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February 20, 1986


The opinion of the court was delivered by: HUYETT



 Plaintiffs, all members of a real estate partnership, brought this action against defendants to recover treble damages, attorneys' fees and costs for defendants' alleged violation of the Racketeer Influenced Corrupt Organizations Act of 1970 ("RICO"), 18 U.S.C. § 1961 et seq. Defendant Lomas & Nettleton had allegedly agreed to provide certain construction financing but when that financing did not come through and because of defendants' false and fraudulent representations and omissions and plaintiffs' reasonable reliance on their promises and representations, plaintiffs allegedly were forced to sell the land on which they had planned to develop an outpatient surgical center.

 Defendants have filed a motion to dismiss plaintiffs' RICO action. *fn1" For the reasons outlined below, I will deny this motion.

 In deciding a motion to dismiss, I must accept as true all factual allegations made in the complaint and must resolve all reasonable inferences to be drawn from those allegations in the light most favorable to plaintiff. Dismissal is appropriate only when it appears beyond a doubt that plaintiff can prove no set of facts in support of his claim which would entitle him to relief. Conley v. Gibson, 355 U.S. 41, 45-46, 2 L. Ed. 2d 80, 78 S. Ct. 99 (1975).

 Defendants first contend that plaintiffs have failed to plead a pattern of racketeering activity. A "pattern of racketeering activity" is defined in the RICO statute as follows:


"Pattern of racketeering activity" requires at least two acts of racketeering activity, one of which occurred after the effective date of this chapter and the last of which occurred within ten years (excluding any period of imprisonment) after the commission of a prior act of racketeering activity.

 18 U.S.C. § 1961(5). There have been few cases which have addressed the definition of a pattern of racketeering activity. Plaintiffs have alleged that defendants committed several acts of mail fraud and wire fraud as those terms are defined in 18 U.S.C. §§ 1341 and 1343 by using the mails and telephones to make their promises and misrepresentations to plaintiffs. Defendant contends that each of these acts was part of a single transaction and therefore cannot constitute a pattern of activity for purposes of RICO.

 I find that defendants' argument fails for two reasons. First, I believe that defendants have confused the burden plaintiffs carry to state a claim and the burden they have to prevail on a RICO claim. Plaintiffs have clearly alleged two or more predicate acts which is all that is required to state a claim. Defendant relies extensively on Justice Powell's dissent in Sedima v. Imrex Company, Inc., 473 U.S. 479, 87 L. Ed. 2d 346, 105 S. Ct. 3275 (1985) in which he stated:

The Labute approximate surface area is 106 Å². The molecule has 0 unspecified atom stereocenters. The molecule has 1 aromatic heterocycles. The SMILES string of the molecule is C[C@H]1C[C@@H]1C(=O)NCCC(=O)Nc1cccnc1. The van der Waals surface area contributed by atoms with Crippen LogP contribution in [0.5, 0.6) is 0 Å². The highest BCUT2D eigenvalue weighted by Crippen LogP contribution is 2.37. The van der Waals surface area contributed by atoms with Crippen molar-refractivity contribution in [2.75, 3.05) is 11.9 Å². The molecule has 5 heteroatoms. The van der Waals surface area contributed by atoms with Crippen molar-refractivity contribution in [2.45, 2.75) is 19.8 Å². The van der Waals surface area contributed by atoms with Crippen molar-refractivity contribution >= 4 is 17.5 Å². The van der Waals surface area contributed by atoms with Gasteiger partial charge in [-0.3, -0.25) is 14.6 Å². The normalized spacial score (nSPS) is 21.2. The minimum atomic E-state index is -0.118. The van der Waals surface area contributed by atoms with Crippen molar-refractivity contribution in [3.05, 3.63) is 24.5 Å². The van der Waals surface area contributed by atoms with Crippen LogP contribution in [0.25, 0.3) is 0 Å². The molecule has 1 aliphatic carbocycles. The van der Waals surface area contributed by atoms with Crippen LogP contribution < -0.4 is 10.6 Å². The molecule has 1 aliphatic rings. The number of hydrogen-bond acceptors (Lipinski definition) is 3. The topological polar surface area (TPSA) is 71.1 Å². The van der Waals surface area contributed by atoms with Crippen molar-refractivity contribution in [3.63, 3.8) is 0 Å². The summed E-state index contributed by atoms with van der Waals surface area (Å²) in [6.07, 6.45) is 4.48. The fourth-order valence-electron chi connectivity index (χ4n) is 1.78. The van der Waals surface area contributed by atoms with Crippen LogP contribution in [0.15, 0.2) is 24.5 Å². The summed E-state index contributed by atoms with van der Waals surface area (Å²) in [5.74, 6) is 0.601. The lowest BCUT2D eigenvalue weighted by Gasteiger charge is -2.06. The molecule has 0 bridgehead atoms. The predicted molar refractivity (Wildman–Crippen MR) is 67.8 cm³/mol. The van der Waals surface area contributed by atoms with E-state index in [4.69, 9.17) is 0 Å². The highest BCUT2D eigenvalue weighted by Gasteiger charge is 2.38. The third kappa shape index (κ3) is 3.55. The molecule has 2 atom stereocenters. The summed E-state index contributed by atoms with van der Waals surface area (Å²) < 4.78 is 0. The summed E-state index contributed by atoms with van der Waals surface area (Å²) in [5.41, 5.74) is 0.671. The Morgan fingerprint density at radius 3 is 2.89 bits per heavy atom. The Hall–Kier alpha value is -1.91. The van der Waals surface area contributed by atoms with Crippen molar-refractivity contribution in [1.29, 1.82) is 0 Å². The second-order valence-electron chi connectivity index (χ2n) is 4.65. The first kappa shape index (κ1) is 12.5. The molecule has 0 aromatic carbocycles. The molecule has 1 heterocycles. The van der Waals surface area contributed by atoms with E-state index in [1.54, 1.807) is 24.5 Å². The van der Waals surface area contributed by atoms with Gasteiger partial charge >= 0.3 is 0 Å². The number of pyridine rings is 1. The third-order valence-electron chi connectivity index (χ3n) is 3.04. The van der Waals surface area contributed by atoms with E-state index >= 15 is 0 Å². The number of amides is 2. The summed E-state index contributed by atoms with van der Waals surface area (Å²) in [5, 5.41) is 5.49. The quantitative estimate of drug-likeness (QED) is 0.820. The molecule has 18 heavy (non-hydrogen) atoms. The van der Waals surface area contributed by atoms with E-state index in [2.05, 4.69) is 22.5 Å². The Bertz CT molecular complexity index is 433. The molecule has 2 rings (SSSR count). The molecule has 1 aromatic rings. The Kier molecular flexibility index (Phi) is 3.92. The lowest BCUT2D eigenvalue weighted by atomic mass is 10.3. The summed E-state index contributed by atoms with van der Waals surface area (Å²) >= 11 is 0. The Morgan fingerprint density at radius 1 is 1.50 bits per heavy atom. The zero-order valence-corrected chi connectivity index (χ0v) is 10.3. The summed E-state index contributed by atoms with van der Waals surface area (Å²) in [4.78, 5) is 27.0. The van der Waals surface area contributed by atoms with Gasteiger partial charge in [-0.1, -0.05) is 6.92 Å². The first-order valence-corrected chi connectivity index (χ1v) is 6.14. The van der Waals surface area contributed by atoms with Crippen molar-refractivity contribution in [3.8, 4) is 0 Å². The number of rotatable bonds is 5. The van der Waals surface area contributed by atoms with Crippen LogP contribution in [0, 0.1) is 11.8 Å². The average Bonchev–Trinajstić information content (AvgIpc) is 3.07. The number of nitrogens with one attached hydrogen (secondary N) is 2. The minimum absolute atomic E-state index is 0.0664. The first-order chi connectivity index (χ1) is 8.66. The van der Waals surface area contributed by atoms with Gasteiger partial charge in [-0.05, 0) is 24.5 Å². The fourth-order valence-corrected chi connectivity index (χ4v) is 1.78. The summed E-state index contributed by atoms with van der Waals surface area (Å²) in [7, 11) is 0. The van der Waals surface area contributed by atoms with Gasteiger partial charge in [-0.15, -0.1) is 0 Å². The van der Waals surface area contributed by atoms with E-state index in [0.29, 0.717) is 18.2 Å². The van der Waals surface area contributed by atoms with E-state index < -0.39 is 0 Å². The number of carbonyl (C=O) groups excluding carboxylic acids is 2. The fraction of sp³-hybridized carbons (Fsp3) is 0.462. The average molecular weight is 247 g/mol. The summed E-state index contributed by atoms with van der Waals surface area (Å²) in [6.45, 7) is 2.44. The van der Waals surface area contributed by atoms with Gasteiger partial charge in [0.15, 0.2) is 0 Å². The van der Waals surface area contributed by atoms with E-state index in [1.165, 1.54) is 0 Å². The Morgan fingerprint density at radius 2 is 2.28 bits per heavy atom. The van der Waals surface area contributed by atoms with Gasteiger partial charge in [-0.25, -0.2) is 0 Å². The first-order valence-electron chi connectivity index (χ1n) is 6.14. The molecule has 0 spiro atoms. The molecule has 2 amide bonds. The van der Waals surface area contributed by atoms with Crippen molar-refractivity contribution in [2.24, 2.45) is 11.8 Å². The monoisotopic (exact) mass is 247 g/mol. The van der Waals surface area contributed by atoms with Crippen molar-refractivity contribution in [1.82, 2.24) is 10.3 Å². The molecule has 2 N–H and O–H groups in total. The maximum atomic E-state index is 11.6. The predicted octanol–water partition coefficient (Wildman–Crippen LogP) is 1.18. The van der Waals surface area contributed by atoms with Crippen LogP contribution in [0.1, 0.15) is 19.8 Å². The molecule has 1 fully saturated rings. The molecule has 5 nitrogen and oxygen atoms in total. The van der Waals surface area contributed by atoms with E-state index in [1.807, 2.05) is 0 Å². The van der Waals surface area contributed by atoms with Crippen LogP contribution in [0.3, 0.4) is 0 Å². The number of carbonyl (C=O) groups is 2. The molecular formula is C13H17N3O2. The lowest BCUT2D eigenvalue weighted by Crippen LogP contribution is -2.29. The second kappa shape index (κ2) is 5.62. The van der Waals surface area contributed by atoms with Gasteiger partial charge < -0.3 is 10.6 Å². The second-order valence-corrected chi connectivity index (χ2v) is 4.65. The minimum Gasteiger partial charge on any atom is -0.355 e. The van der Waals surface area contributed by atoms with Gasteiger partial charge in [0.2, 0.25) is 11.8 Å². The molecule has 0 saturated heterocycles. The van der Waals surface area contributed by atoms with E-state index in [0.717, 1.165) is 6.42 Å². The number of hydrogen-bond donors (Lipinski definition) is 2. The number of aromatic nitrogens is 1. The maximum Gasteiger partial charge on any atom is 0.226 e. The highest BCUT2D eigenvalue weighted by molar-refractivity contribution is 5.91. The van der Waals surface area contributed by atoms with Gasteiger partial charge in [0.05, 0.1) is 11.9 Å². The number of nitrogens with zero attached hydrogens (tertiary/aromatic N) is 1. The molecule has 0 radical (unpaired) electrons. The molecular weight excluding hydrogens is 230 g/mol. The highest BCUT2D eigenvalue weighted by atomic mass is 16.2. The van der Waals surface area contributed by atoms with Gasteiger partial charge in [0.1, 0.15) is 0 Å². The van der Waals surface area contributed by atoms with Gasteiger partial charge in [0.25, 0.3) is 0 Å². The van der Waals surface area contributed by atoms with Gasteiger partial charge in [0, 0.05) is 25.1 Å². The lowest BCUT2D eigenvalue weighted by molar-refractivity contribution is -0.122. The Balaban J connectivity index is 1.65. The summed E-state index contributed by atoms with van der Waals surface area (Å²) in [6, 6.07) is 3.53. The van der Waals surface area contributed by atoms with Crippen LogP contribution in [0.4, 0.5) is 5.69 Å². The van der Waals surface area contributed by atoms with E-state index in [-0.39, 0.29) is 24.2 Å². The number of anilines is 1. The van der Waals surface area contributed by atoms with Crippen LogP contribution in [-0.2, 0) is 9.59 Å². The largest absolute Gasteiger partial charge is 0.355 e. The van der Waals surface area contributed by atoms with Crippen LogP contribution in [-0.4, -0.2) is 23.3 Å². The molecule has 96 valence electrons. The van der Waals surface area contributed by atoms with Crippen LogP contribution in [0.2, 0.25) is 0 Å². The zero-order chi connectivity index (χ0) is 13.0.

The definition of "pattern" may thus logically be interpreted as meaning that the presence of the predicate acts is only the beginning: Something more is required for a "pattern" to be proved.

 87 L. Ed. 2d at 378. Even if I were to accept Justice Powell's comments in his dissent as indicative of the direction the Court would go if faced with the issue of what constitutes a "pattern," I do not believe his comments assist defendants in their motion to dismiss. Justice Powell stated that something more is required for a "pattern" to be proved; it does not follow that something more than predicate acts need be alleged to state a claim.

 Moreover, defendants contend that there was only a single transaction between the parties and therefore no pattern can possible be established. As the court in United States v. Starnes, 644 F.2d 673, 678 (7th Cir. 1981) held, "the fact that there is but one objective underlying the separate acts does not diminish the applicability of RICO to those acts." Although Starnes was a criminal case, I believe that the court's reasoning is equally applicable here. In Starnes, defendants had argued that RICO cannot apply to a conspiracy to commit a single arson; the predicate acts were mail fraud and interstate travel with the intent to commit arson. The court held that although there was a single objective, the arson, several acts of racketeering were necessary to meet the single objective. Similarly, while there may have been only one transaction intended or one objective, defendants allegedly committed several racketeering acts to entice plaintiffs to enter that transaction. Therefore, defendants' motion to dismiss on the grounds of failure to plead a pattern of racketeering activity will be denied.

 Defendants also contend that plaintiffs have failed to plead an enterprise separate from the defendants. In B.F. Hirsch v. Enright Refining Co., Inc., 751 F.2d 628, 633-34 (3d Cir. 1984), the court held that the "person" charged with the RICO violation cannot be the same entity as the "enterprise" under section 1962(c). The court concluded that this holding was mandated by the Congressional intent to punish infiltrating racketeers rather than the legitimate corporation which might be an innocent victim of the racketeering activity.